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OPEN BANKING- Is India ready to enter banking 2.0?

What is open banking? 

 

Open banking is nothing but a payment system that works on an application programming interface (API).  Let’s understand it better with the help of an example.

 

In India, how long does it take to open a new bank account? How many times do you need to verify your documents? If you want to apply for a loan, how much time does it take to get it approved?

 

I am sure you all can relate to how much effort it takes to complete each task mentioned above. If you talk about applying for a loan, let alone from a different financial organization, you need your bank account details, a good credit score, and a valid KYC document to even be approved.

With the introduction of open banking in India, everything will be possible within a few minutes and with a few clicks.

 

Open Banking and its status in India

 

Open Banking in India is still in a nascent stage and awaits a mass adoption wave. The reason behind this could be that the traditional Indian banking systems are extremely manual and system-based. Currently, even the adoption of net banking is not ubiquitous. The system focuses more on security and privacy, thereby compromising its efficiency. However, open banking has lots to offer when compared to traditional banking systems.

 

Is India ready for open banking? Prima facie the thought seems like a no-brainer. It is possible, as today we make payments using our phones for everything, be it an electricity bill or grocery bills, you name it! And you are doing it via phone.  A final noteworthy feature of India’s approach to open banking is that the perimeter of data subjects is broader than in most other jurisdictions.

 

Many open banking approaches are focused on consumer data and access to financial services. But India’s approach extends this to include small businesses also, who can be a part of this payment ecosystem and add one more layer to the data stack and have the access to improved financial services and their offerings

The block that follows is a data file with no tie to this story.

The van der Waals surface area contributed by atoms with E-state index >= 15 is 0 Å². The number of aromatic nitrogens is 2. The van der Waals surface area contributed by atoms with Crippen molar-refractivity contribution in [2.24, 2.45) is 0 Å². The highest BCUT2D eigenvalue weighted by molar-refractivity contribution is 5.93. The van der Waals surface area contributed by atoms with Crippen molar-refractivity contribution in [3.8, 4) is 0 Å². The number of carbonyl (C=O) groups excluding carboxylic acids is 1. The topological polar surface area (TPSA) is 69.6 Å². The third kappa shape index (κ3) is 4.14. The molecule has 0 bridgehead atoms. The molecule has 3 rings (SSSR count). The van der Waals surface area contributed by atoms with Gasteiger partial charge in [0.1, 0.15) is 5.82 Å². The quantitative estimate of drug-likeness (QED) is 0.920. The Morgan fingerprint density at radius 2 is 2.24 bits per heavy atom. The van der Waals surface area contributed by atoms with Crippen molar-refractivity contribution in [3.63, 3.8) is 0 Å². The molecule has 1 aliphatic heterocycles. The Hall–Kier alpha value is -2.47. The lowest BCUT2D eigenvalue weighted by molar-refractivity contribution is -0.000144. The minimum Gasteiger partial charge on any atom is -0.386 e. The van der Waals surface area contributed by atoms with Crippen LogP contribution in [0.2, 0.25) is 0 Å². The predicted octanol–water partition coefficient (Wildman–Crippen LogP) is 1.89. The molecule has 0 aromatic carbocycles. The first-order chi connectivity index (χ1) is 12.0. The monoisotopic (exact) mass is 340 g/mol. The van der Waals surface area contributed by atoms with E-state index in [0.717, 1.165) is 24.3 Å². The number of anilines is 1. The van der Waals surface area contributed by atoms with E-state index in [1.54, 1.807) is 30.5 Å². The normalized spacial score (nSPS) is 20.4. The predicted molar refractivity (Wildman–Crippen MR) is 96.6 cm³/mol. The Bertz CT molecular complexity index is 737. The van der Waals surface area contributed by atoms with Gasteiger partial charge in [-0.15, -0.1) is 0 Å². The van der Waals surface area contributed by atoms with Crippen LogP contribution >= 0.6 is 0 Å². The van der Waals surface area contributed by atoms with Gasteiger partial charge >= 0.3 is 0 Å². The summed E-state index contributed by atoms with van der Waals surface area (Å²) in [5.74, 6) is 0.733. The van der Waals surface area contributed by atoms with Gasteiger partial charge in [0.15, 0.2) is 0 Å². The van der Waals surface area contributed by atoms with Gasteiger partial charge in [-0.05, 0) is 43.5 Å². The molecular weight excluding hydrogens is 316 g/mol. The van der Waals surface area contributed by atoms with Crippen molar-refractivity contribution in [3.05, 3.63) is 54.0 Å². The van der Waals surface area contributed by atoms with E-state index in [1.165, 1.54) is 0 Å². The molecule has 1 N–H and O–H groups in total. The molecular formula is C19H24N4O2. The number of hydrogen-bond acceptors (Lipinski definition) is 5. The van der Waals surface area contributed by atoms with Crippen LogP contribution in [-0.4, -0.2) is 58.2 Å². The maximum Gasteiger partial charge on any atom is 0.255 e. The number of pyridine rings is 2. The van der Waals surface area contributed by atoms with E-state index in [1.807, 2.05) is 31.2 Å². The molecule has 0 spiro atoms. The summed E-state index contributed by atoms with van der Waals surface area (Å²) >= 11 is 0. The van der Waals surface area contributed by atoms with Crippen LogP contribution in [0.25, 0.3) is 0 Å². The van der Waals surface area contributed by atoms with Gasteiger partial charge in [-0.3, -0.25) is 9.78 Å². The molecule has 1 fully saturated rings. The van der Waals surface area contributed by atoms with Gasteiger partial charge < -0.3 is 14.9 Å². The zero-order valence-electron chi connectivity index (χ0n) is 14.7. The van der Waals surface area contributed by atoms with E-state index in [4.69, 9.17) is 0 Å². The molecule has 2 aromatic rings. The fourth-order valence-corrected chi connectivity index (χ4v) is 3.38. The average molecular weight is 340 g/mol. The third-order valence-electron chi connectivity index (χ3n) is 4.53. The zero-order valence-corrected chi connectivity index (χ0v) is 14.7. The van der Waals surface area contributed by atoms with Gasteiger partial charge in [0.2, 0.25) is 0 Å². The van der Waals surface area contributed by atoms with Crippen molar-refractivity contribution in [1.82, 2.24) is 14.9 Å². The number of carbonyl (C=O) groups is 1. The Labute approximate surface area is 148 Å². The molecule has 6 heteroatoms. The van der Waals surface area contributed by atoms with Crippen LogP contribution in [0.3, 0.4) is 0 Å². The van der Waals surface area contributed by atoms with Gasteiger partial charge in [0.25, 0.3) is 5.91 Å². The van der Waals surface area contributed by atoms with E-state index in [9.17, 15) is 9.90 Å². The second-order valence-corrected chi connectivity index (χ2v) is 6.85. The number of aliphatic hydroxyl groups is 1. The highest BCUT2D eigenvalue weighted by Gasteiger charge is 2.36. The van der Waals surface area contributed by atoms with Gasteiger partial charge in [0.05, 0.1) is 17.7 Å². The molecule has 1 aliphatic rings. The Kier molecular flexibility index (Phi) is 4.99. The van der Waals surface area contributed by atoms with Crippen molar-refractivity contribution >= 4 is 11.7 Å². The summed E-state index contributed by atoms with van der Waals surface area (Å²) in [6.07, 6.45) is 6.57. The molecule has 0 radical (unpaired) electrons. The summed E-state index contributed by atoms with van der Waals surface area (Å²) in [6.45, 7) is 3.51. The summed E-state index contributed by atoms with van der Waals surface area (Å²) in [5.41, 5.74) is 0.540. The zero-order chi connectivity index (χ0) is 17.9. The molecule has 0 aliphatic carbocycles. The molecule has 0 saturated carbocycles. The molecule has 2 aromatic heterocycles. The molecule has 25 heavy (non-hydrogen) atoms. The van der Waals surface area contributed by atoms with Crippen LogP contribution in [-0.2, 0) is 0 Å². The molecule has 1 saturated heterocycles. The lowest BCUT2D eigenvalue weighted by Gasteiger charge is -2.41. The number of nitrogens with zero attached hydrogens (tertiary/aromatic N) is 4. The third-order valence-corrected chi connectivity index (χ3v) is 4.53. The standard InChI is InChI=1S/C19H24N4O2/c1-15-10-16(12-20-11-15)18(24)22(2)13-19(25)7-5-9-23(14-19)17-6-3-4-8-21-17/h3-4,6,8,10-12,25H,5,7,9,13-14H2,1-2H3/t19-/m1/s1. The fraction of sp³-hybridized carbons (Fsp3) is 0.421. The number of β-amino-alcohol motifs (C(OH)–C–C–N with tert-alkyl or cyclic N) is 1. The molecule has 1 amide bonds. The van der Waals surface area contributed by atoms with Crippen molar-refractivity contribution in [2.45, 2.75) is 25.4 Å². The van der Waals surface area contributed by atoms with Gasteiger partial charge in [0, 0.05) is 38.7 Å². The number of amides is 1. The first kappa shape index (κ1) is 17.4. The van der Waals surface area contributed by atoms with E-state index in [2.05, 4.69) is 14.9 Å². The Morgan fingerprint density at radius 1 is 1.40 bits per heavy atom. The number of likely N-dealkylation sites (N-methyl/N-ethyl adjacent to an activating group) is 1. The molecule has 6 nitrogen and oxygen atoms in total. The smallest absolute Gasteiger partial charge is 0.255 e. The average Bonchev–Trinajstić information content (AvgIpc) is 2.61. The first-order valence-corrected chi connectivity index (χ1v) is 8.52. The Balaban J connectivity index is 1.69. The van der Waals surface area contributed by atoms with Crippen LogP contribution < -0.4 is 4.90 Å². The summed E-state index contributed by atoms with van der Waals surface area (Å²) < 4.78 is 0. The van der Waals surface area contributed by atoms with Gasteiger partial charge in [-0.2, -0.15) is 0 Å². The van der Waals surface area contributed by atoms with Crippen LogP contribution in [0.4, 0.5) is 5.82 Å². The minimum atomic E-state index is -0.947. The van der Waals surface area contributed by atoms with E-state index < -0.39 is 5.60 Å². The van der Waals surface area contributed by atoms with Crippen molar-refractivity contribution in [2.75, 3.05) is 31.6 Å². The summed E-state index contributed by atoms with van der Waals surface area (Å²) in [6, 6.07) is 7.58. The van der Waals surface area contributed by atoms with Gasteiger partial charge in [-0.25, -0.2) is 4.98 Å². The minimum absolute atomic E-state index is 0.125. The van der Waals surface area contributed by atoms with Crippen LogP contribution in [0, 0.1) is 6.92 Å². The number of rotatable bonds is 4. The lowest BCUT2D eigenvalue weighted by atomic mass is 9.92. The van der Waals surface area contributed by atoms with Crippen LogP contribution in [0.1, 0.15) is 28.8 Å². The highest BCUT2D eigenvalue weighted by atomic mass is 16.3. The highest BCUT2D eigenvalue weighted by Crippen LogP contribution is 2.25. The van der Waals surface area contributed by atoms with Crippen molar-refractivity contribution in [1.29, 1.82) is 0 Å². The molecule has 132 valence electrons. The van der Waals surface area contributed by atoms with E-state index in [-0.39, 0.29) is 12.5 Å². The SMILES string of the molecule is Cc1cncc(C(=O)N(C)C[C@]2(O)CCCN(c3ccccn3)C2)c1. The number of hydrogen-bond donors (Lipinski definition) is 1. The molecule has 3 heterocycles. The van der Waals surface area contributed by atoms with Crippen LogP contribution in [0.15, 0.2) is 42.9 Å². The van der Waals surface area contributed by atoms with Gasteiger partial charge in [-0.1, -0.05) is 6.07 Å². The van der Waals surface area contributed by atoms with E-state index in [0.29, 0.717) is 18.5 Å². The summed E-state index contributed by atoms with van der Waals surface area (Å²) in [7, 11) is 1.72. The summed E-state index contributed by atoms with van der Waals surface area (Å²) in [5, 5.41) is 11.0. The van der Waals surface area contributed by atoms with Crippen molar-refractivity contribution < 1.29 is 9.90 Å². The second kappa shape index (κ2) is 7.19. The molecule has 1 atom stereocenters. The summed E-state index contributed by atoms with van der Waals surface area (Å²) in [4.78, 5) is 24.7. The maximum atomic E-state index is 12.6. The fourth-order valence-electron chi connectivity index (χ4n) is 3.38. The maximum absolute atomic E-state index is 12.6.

The progression of India with open banking principles can only be achieved through interoperability and data sharing in the financial sector. If you bring banks and non-banks together under the same infrastructure or common ecosystem, this architecture will facilitate financial inclusion, as can be seen by the increase in a high volume of low-value payment transactions, which further leads to digital transformation and development.

 

Open banking adoption accelerates or not?

 

In my opinion, the banking system has been transforming with each passing day. From an individual standing in long queues to just open an account in one tap, we have evolved. Whether it is physical banking or digital banking, individuals choose convenience and variety. 

 

There are many successful open banking stories. M-Pesa in Kenya, Alipay in China, and Paytm in India- their adoption indicates that there had been a certain digital drift that led to the success of these platforms. This indicates that traditional banks should change the way they have traditionally approached customers and should adapt to the new world of open banking. Digital banking or open banking systems can give them access to innovative ways of implementing digital technologies within the system, which in the future will help them to provide personalized customer services which will help them in retaining their market share and reduce capital on research and development of services.

 

How secure or safe is my data?

 

Every new technology in the market comes with new risks and uncertainties. However, with open banking platforms, they have the potential to rewrite the relations between a bank and its customers. When we talk about a consumer, a consumer is someone who prefers convenience packaged with security and safety. So, open banking will enhance or enable the management of money more securely, more convenient, and customer-focused.

 

At last, I would like to conclude that with every step in the future or tomorrow something or the other is changing. Change is inevitable, and it comes with a mixed bag of offerings. Here, in the case of open banking in India, the future is going to be collaborative and interconnected.

AboutAstha Bishnoi